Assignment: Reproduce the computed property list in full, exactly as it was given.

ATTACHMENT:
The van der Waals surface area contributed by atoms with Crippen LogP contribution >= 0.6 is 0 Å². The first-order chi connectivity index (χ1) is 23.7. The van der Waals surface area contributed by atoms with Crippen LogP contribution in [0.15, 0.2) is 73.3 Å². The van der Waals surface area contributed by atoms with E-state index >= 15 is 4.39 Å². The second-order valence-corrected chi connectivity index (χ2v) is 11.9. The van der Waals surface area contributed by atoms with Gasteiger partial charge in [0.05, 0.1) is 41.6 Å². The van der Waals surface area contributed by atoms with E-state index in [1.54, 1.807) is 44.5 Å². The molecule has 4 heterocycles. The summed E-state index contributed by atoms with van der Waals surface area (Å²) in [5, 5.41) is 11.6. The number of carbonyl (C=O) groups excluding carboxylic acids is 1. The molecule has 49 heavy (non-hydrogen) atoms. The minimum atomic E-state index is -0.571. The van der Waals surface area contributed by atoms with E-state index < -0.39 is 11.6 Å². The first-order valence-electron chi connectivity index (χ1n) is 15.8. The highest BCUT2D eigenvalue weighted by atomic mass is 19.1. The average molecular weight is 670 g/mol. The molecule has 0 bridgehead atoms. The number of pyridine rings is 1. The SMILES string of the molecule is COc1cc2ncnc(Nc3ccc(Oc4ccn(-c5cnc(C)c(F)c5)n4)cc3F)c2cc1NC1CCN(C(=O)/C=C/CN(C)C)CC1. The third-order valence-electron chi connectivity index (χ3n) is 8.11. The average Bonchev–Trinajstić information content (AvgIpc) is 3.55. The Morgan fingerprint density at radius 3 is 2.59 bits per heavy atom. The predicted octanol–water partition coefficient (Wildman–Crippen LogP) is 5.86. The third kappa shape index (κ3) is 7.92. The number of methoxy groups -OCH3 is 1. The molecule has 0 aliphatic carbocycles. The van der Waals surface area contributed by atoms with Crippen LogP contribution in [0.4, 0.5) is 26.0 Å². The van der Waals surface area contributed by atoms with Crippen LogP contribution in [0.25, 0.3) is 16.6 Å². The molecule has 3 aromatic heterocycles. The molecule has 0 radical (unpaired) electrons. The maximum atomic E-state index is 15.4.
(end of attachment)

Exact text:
The van der Waals surface area contributed by atoms with Crippen LogP contribution >= 0.6 is 0 Å². The first-order chi connectivity index (χ1) is 23.7. The van der Waals surface area contributed by atoms with Crippen LogP contribution in [0.15, 0.2) is 73.3 Å². The van der Waals surface area contributed by atoms with E-state index >= 15 is 4.39 Å². The second-order valence-corrected chi connectivity index (χ2v) is 11.9. The van der Waals surface area contributed by atoms with Gasteiger partial charge in [0.05, 0.1) is 41.6 Å². The van der Waals surface area contributed by atoms with E-state index in [1.54, 1.807) is 44.5 Å². The molecule has 4 heterocycles. The summed E-state index contributed by atoms with van der Waals surface area (Å²) in [5, 5.41) is 11.6. The number of carbonyl (C=O) groups excluding carboxylic acids is 1. The molecule has 49 heavy (non-hydrogen) atoms. The minimum atomic E-state index is -0.571. The van der Waals surface area contributed by atoms with E-state index < -0.39 is 11.6 Å². The first-order valence-electron chi connectivity index (χ1n) is 15.8. The highest BCUT2D eigenvalue weighted by atomic mass is 19.1. The average molecular weight is 670 g/mol. The molecule has 0 bridgehead atoms. The number of pyridine rings is 1. The SMILES string of the molecule is COc1cc2ncnc(Nc3ccc(Oc4ccn(-c5cnc(C)c(F)c5)n4)cc3F)c2cc1NC1CCN(C(=O)/C=C/CN(C)C)CC1. The third-order valence-electron chi connectivity index (χ3n) is 8.11. The average Bonchev–Trinajstić information content (AvgIpc) is 3.55. The Morgan fingerprint density at radius 3 is 2.59 bits per heavy atom. The predicted octanol–water partition coefficient (Wildman–Crippen LogP) is 5.86. The third kappa shape index (κ3) is 7.92. The number of methoxy groups -OCH3 is 1. The molecule has 0 aliphatic carbocycles. The van der Waals surface area contributed by atoms with Crippen LogP contribution in [0.4, 0.5) is 26.0 Å². The van der Waals surface area contributed by atoms with Crippen LogP contribution in [0.25, 0.3) is 16.6 Å². The molecule has 3 aromatic heterocycles. The molecule has 0 radical (unpaired) electrons. The maximum atomic E-state index is 15.4.